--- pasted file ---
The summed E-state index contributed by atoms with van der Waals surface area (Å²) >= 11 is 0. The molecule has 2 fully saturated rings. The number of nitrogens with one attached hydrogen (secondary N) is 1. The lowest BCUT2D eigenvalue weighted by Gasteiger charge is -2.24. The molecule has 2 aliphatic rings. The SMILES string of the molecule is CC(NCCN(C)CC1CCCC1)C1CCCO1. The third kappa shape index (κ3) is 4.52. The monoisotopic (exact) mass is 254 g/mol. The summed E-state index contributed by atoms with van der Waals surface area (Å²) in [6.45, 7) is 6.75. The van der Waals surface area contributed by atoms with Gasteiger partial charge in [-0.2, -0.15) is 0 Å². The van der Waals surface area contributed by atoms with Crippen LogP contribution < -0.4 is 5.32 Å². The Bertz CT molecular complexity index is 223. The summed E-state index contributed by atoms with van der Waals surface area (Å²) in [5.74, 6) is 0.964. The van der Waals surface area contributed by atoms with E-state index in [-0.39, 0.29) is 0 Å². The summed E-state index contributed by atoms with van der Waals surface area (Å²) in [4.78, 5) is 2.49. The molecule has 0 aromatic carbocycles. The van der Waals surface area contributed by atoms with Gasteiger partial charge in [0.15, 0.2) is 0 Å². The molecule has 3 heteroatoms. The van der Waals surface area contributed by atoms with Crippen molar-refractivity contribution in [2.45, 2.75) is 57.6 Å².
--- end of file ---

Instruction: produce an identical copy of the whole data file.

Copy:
The summed E-state index contributed by atoms with van der Waals surface area (Å²) >= 11 is 0. The molecule has 2 fully saturated rings. The number of nitrogens with one attached hydrogen (secondary N) is 1. The lowest BCUT2D eigenvalue weighted by Gasteiger charge is -2.24. The molecule has 2 aliphatic rings. The SMILES string of the molecule is CC(NCCN(C)CC1CCCC1)C1CCCO1. The third kappa shape index (κ3) is 4.52. The monoisotopic (exact) mass is 254 g/mol. The summed E-state index contributed by atoms with van der Waals surface area (Å²) in [6.45, 7) is 6.75. The van der Waals surface area contributed by atoms with Gasteiger partial charge in [-0.2, -0.15) is 0 Å². The van der Waals surface area contributed by atoms with Crippen LogP contribution < -0.4 is 5.32 Å². The Bertz CT molecular complexity index is 223. The summed E-state index contributed by atoms with van der Waals surface area (Å²) in [5.74, 6) is 0.964. The van der Waals surface area contributed by atoms with E-state index in [-0.39, 0.29) is 0 Å². The summed E-state index contributed by atoms with van der Waals surface area (Å²) in [4.78, 5) is 2.49. The molecule has 0 aromatic carbocycles. The van der Waals surface area contributed by atoms with Gasteiger partial charge in [0.15, 0.2) is 0 Å². The molecule has 3 heteroatoms. The van der Waals surface area contributed by atoms with Crippen molar-refractivity contribution in [2.45, 2.75) is 57.6 Å².